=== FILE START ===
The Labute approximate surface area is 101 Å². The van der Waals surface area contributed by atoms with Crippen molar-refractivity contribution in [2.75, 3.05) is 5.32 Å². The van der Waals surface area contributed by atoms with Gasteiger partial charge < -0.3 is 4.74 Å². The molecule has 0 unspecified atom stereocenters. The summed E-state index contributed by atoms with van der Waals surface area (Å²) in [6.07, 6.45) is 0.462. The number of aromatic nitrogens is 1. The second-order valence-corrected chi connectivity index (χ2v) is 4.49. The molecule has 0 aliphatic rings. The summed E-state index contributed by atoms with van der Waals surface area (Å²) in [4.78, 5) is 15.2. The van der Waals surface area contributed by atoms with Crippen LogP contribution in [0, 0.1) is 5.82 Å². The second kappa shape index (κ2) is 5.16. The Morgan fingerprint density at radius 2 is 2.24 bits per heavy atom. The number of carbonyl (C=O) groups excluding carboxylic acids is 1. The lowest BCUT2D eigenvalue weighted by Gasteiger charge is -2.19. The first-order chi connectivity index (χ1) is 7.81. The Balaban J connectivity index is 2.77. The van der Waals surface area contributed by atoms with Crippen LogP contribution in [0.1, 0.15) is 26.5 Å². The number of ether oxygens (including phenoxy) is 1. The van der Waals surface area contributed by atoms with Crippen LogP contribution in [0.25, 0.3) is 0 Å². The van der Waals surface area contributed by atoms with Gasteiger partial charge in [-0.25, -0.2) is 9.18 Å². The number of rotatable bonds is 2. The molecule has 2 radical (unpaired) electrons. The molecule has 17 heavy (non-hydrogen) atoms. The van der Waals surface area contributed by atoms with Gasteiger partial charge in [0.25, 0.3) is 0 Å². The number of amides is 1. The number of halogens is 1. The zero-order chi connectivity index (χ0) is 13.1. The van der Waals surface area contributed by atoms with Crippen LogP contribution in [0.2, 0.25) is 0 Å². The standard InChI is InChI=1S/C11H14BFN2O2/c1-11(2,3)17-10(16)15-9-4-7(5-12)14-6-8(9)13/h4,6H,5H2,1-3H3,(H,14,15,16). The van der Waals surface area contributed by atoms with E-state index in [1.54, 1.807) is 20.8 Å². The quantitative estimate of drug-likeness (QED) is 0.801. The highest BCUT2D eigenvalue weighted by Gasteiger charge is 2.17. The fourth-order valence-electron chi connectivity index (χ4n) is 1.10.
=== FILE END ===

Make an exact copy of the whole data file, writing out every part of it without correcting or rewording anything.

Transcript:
The Labute approximate surface area is 101 Å². The van der Waals surface area contributed by atoms with Crippen molar-refractivity contribution in [2.75, 3.05) is 5.32 Å². The van der Waals surface area contributed by atoms with Gasteiger partial charge < -0.3 is 4.74 Å². The molecule has 0 unspecified atom stereocenters. The summed E-state index contributed by atoms with van der Waals surface area (Å²) in [6.07, 6.45) is 0.462. The number of aromatic nitrogens is 1. The second-order valence-corrected chi connectivity index (χ2v) is 4.49. The molecule has 0 aliphatic rings. The summed E-state index contributed by atoms with van der Waals surface area (Å²) in [4.78, 5) is 15.2. The van der Waals surface area contributed by atoms with Crippen LogP contribution in [0, 0.1) is 5.82 Å². The second kappa shape index (κ2) is 5.16. The Morgan fingerprint density at radius 2 is 2.24 bits per heavy atom. The number of carbonyl (C=O) groups excluding carboxylic acids is 1. The lowest BCUT2D eigenvalue weighted by Gasteiger charge is -2.19. The first-order chi connectivity index (χ1) is 7.81. The Balaban J connectivity index is 2.77. The van der Waals surface area contributed by atoms with Crippen LogP contribution in [0.1, 0.15) is 26.5 Å². The number of ether oxygens (including phenoxy) is 1. The van der Waals surface area contributed by atoms with Crippen LogP contribution in [0.25, 0.3) is 0 Å². The van der Waals surface area contributed by atoms with Gasteiger partial charge in [-0.25, -0.2) is 9.18 Å². The number of rotatable bonds is 2. The molecule has 2 radical (unpaired) electrons. The molecule has 17 heavy (non-hydrogen) atoms. The van der Waals surface area contributed by atoms with Gasteiger partial charge in [0.25, 0.3) is 0 Å². The number of amides is 1. The number of halogens is 1. The zero-order chi connectivity index (χ0) is 13.1. The van der Waals surface area contributed by atoms with Crippen LogP contribution in [0.2, 0.25) is 0 Å². The standard InChI is InChI=1S/C11H14BFN2O2/c1-11(2,3)17-10(16)15-9-4-7(5-12)14-6-8(9)13/h4,6H,5H2,1-3H3,(H,14,15,16). The van der Waals surface area contributed by atoms with E-state index in [1.54, 1.807) is 20.8 Å². The quantitative estimate of drug-likeness (QED) is 0.801. The highest BCUT2D eigenvalue weighted by Gasteiger charge is 2.17. The fourth-order valence-electron chi connectivity index (χ4n) is 1.10.